It seems very quaint and all 20th Century to say that a picture is worth 1,000 words. In the currency of today's social-media driven world, a dramatic or emotional image is worth so much more than that. In the midst of the Summer of Trump, Deflategate and other shark-flavored Lite News stories, America had been paying almost no attention to the burgeoning refugee crisis of mostly Middle Easterners, mostly seeking access to Europe. That changed a bit last week with news that 71 people had been found suffocated in the back of a truck that was trying to smuggle them through Austria.
Still. the news of such a tragedy -- illustrated by bland pictures of a poultry truck on the side of an expressway -- wasn't a conversation changer here in the United States. That all changed yesterday because of the death of just one lone boy, a 3-year-old Syrian named Aylan Kurdi who washed ashore on a beach in Turkey still wearing his tennis shoes and shorts, drowned as his family attempted the perilous sea crossing to Greece in a rubber raft.
The hard-to-stomach images of such a youthful corpse, left for a rescue worker to scoop from the shallow surf, hit the front page of almost every newspaper in a grief-stricken Europe, and many here in the U.S. There are conflicting reports tonight over whether the family, fleeing their war-ravaged homeland, had taken to the water only after Canada had turned down a request for a visa. But the images of a dead child did place an indelible stamp of inhumanity on a crisis that should not have reached this point.
It's natural instinct for many people -- including Americans -- to want to reach out, to help these refugees in whatever way possible. Here's a list of some ways you can get involved. Every outstretched arm is a wonderful thing, but when millions of people are on the move, more than personal philanthropy is required. The much-discussed response -- or in the case of many nations, lack of a response -- by the European Union has mostly compounded the tragedy so far. But it's also time for a conversation about how little the United States and its properous allies -- not just Canada but right next door in the Middle East -- have done.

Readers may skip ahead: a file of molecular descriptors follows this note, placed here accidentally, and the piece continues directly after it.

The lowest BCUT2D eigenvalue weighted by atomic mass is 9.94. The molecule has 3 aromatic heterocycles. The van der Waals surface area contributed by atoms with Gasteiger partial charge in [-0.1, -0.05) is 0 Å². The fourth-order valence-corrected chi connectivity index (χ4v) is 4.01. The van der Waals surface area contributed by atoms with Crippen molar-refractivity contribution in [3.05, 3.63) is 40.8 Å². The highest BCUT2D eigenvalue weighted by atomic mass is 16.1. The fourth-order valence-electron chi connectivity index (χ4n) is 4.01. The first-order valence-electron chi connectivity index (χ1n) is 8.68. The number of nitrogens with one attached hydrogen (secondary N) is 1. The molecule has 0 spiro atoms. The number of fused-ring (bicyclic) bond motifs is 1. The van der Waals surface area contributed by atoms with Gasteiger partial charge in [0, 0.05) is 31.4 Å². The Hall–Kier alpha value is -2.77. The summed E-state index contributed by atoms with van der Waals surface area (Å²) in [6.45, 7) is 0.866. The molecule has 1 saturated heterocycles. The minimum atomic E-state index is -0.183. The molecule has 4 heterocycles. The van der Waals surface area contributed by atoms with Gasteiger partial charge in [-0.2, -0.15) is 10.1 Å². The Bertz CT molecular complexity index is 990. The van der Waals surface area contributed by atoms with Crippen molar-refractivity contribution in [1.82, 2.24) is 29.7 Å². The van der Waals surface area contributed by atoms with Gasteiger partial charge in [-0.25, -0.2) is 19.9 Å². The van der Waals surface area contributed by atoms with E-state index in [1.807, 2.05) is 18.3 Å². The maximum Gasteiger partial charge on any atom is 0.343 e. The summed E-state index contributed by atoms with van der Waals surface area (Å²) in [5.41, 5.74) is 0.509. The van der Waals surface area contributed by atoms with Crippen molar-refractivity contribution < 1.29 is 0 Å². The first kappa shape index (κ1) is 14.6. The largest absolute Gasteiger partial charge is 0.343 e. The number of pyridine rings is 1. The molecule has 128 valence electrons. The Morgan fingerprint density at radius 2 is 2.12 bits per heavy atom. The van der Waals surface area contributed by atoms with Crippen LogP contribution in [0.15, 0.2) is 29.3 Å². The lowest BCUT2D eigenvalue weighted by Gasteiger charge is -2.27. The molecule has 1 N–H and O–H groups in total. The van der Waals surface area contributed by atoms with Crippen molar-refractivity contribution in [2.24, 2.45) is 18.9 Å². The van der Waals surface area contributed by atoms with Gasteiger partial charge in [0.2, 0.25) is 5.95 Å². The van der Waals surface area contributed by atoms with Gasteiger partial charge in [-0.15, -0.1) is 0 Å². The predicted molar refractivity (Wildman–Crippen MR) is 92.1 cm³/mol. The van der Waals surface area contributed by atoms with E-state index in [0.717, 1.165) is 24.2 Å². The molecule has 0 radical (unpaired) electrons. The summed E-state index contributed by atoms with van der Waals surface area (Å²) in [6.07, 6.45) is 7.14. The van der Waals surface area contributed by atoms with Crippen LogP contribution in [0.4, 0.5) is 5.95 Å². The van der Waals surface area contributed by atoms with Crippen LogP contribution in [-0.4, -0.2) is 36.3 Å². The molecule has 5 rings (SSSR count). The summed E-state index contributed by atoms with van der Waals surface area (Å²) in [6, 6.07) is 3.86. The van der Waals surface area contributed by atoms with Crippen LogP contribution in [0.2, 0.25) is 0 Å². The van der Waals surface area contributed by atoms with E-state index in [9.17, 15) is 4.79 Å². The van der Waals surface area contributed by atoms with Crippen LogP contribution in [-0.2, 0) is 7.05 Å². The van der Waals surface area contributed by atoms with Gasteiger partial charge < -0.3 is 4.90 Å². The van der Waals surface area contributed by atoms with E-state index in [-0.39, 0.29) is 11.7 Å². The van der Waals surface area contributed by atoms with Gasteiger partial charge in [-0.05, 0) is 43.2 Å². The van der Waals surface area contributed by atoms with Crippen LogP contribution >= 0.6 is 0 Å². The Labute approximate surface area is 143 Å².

It would be a bit too much -- even for a dirty-freaking-hippie Dick Cheney-basher like me -- to assert that U.S. caused the current crisis through its nearly 13 years of dropping bombs and firing missiles from Central Asia to Africa and countless places in between. The refugees are coming from a slew of nations -- Syria most prominently, but also Afghanistan, Libya, Iraq, Eritrea, and elsewhere -- for a variety of reasons, including sectarian warfare, the hangover from the Arab Spring, poverty, even droughts exacerbated by global warming (true story). Oh, and also those military campaigns launched or aided by the U.S. and our Western friends.
It's flat-out hypocritical for America not to take more responsibility. Our lousy "war of choice" in Iraq and more than a decade of military involvement in Afghanistan has forced thousands to flee for their lives. In Syria, the U.S. didn't invent the war -- but over the last year or so we've made a major effort to get involved, dropping bombs on hundreds of ISIS targets there. If we're dropping so much weaponry in a nation where each political or military group seems more evil than the next, you'd think the least we could do is take in some of the helpless families caught in the crossfire.
But we don't. America has accepted a little more than 1,000 of Syria's war refugees. That number is supposed to increase eight-fold in 2016, but the 8,000 number is just a drop in the bucket compared to the 800,000 Syrian refugees welcomed by Germany. It could be worse. America's closest allies in the region -- Syria's neighbors like Saudi Arabia and the ridiculously wealthy Gulf states -- basically aren't accepting any Syrian refugees at all. We must do a lot better, and encourage our friends to do the same. That's partly sound foreign policy, since the implosion of the EU over this refugee crisis would bring horrible fallout. But mainly we have a moral obligation. It's the right thing to do.
There may even be a broader lesson in all of this. If the initial reaction in much of Europe -- but especially in Hungary, which is building a massive wall, imprisoning undocumented migrants, with a leader who wants to keep his nation Christian -- sounds vaguely familiar in the Summer of Trump, it should. The hellish scenes of the last week -- migrants found dead in a truck or van -- are old news to folks along the U.S. border with Mexico. If there are no words when a dead 3-year-old washes ashore in Turkey, what have we done about the dozens who die on trails in our own parched Arizona desert? Do we want to follow the sad, timeworn path of Hungary? Or do we want to do better?